gmo foods
June 12, 2014

Potato Famine Story Fails To Boost Support For GMOs

Brett Smith for - Your Universe Online

Genetically-modified crops (GMOs) might eventually be able to prevent blight or prevent starvation on a massive scale, but the prospect of these disasters isn’t enough to convince someone who is strongly against their use, according to a new study in the journal Appetite.

Study researchers found when grocery shoppers read the story of the 1850s Irish Potato famine online, the tale did nothing to boost their support for GMOs.

"If you think genetically modified crops are dangerous ‘frankenfoods’ and/or that crop disease is best controlled with chemicals – if you suspect federal regulators care more about Big Ag’s interests than your family’s, thus the whole game is rigged – plaintive tales of historical famines won’t change your mind about genetic modification for disease resistance," said study author Katherine A. McComas, a science communications professor at Cornell University.

In the study, which included almost 860 shoppers, researchers began by assessing their subjects’ knowledge of GMOs. Then participants were asked to self-assess their own knowledge.

Half of the participants were told to read about the potato famine and how the fungus Phytophthora infestans could devastate crops today. The other half were asked to think about plant disease in a general sense.

"Stories of the Irish Potato Famine were no more likely to boost support for disease-resistant GM crops than were our generic crop-disease descriptions," McComas said. "Preconceived views about risks and benefits of agricultural genetic engineering – and perceptions about the fairness and legitimacy of the decision-making process – these things matter most."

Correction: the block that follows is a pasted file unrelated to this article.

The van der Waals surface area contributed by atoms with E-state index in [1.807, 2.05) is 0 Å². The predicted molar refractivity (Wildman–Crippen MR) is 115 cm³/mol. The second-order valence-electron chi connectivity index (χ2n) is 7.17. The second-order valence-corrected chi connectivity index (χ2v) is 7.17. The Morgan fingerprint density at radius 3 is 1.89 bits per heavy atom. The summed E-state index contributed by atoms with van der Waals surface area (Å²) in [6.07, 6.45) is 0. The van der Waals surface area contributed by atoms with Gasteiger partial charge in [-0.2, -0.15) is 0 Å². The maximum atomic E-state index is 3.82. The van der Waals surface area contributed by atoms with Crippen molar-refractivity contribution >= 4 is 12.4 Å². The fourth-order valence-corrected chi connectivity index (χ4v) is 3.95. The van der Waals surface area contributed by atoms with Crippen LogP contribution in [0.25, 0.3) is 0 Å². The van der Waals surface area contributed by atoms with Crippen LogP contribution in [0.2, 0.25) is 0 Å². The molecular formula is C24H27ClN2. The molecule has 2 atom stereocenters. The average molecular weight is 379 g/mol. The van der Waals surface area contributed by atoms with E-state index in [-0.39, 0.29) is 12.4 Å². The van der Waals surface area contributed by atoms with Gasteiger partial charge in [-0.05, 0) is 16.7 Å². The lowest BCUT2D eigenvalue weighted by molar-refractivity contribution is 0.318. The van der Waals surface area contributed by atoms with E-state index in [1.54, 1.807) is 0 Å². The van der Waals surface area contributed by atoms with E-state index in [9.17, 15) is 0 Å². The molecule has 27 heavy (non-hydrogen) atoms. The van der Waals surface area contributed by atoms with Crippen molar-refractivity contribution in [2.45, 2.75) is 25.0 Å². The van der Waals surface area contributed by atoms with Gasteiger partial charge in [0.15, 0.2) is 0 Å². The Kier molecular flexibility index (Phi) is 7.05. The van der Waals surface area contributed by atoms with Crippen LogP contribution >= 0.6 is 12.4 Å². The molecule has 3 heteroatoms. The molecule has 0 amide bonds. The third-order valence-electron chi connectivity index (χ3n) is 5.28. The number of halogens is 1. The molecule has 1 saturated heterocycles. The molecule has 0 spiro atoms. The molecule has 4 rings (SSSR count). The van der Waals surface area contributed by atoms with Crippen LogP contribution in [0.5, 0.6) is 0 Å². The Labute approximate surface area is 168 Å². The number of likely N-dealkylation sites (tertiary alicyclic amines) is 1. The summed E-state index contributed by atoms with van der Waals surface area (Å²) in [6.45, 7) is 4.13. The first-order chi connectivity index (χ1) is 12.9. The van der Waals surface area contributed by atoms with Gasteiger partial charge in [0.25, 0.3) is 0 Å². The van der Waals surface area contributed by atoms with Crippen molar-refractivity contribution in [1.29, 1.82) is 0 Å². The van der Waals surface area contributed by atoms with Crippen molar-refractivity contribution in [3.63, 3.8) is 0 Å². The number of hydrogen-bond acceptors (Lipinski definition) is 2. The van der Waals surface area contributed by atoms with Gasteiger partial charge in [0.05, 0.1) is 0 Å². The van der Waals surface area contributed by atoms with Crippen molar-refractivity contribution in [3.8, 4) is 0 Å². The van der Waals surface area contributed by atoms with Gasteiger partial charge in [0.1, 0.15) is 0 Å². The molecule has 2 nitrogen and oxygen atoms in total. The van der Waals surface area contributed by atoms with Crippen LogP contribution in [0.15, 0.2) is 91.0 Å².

Researchers assessed the influence of perceptions of fairness and legitimacy by asking participants to agree or disagree with statements like, "Decision-makers try hard to understand the views of people like me" and "Decision-makers have a right to increase the use of biotechnology in agriculture."

The study team said their analysis provides a window into how people think about the legitimacy and benefits of GMOs.

"While support (for disease-resistant GM crops) may be a function of views about risks and benefits, legitimacy perceptions come from views about decision-making processes," they wrote.

In March, the advocacy group GMO Answers and the Council for Biotechnology Information released the results of a survey on the top ten questions people have about genetically-modified foods. Top questions included: finding out "if GMOs cause cancer," "if GMOs are causing an increase in allergies" and "if big companies are forcing farmers to grow GMOs."

"A national dialogue is taking place about GMOs and it’s important for us to listen to the questions consumers are asking so we can provide the information to help address their concerns," said Cathleen Enright, a spokesperson for GMO Answers. "We are committed to transparency about how our food is grown, including an open discussion about GMOs. This is why we asked independent, third-party experts to answer these questions publicly. Our goal is to ensure consumers have the information they need to make up their own minds about GMOs."

On its official website, GMO Answers provides answers to questions on more than 500 questions about GMOs, food and agriculture.